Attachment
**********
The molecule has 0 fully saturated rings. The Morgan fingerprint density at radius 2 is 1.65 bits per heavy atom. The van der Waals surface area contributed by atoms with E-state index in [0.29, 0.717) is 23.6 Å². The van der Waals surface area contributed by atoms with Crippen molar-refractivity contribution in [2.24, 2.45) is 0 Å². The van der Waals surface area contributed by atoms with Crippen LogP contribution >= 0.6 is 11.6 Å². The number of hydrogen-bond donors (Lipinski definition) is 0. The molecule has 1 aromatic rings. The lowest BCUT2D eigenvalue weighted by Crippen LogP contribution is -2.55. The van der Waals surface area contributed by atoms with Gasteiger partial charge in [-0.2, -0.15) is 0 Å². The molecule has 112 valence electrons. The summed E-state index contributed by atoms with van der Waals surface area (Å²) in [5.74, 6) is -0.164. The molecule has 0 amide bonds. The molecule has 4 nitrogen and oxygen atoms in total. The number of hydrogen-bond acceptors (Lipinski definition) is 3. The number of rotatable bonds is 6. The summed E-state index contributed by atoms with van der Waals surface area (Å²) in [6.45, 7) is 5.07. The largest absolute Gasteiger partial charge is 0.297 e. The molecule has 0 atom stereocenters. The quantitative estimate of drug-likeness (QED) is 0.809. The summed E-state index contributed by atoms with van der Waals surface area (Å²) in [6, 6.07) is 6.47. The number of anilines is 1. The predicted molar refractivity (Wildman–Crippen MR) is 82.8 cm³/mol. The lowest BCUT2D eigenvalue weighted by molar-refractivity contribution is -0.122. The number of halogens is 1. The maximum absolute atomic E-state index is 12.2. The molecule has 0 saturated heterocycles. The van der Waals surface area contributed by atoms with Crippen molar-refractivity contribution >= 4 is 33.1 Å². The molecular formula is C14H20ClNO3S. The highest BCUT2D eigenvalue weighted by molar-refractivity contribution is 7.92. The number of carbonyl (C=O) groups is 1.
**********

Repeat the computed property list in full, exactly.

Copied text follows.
The molecule has 0 fully saturated rings. The Morgan fingerprint density at radius 2 is 1.65 bits per heavy atom. The van der Waals surface area contributed by atoms with E-state index in [0.29, 0.717) is 23.6 Å². The van der Waals surface area contributed by atoms with Crippen molar-refractivity contribution in [2.24, 2.45) is 0 Å². The van der Waals surface area contributed by atoms with Crippen LogP contribution >= 0.6 is 11.6 Å². The number of hydrogen-bond donors (Lipinski definition) is 0. The molecule has 1 aromatic rings. The lowest BCUT2D eigenvalue weighted by Crippen LogP contribution is -2.55. The van der Waals surface area contributed by atoms with Gasteiger partial charge in [-0.2, -0.15) is 0 Å². The molecule has 112 valence electrons. The summed E-state index contributed by atoms with van der Waals surface area (Å²) in [5.74, 6) is -0.164. The molecule has 0 amide bonds. The molecule has 4 nitrogen and oxygen atoms in total. The number of hydrogen-bond acceptors (Lipinski definition) is 3. The number of rotatable bonds is 6. The summed E-state index contributed by atoms with van der Waals surface area (Å²) in [6.45, 7) is 5.07. The largest absolute Gasteiger partial charge is 0.297 e. The molecule has 0 atom stereocenters. The quantitative estimate of drug-likeness (QED) is 0.809. The summed E-state index contributed by atoms with van der Waals surface area (Å²) in [6, 6.07) is 6.47. The number of anilines is 1. The predicted molar refractivity (Wildman–Crippen MR) is 82.8 cm³/mol. The lowest BCUT2D eigenvalue weighted by molar-refractivity contribution is -0.122. The number of halogens is 1. The maximum absolute atomic E-state index is 12.2. The molecule has 0 saturated heterocycles. The van der Waals surface area contributed by atoms with Crippen molar-refractivity contribution >= 4 is 33.1 Å². The molecular formula is C14H20ClNO3S. The highest BCUT2D eigenvalue weighted by molar-refractivity contribution is 7.92. The number of carbonyl (C=O) groups is 1.